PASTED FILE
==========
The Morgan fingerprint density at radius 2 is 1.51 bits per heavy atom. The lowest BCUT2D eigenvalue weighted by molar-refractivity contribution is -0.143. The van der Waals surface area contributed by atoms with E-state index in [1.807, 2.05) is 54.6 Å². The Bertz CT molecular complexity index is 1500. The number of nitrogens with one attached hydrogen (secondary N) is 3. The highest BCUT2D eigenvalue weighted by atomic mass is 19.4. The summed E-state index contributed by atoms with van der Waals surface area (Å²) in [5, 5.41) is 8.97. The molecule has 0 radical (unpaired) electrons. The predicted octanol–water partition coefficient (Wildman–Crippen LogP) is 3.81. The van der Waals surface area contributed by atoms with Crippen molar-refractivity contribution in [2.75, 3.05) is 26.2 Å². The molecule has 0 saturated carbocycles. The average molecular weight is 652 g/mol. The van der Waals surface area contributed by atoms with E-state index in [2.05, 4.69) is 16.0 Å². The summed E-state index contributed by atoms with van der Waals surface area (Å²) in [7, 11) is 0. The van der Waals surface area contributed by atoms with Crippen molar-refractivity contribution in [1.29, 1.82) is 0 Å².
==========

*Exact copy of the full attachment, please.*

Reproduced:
The Morgan fingerprint density at radius 2 is 1.51 bits per heavy atom. The lowest BCUT2D eigenvalue weighted by molar-refractivity contribution is -0.143. The van der Waals surface area contributed by atoms with E-state index in [1.807, 2.05) is 54.6 Å². The Bertz CT molecular complexity index is 1500. The number of nitrogens with one attached hydrogen (secondary N) is 3. The highest BCUT2D eigenvalue weighted by atomic mass is 19.4. The summed E-state index contributed by atoms with van der Waals surface area (Å²) in [5, 5.41) is 8.97. The molecule has 0 radical (unpaired) electrons. The predicted octanol–water partition coefficient (Wildman–Crippen LogP) is 3.81. The van der Waals surface area contributed by atoms with Crippen molar-refractivity contribution in [2.75, 3.05) is 26.2 Å². The molecule has 0 saturated carbocycles. The average molecular weight is 652 g/mol. The van der Waals surface area contributed by atoms with E-state index in [2.05, 4.69) is 16.0 Å². The summed E-state index contributed by atoms with van der Waals surface area (Å²) in [7, 11) is 0. The van der Waals surface area contributed by atoms with Crippen molar-refractivity contribution in [1.29, 1.82) is 0 Å².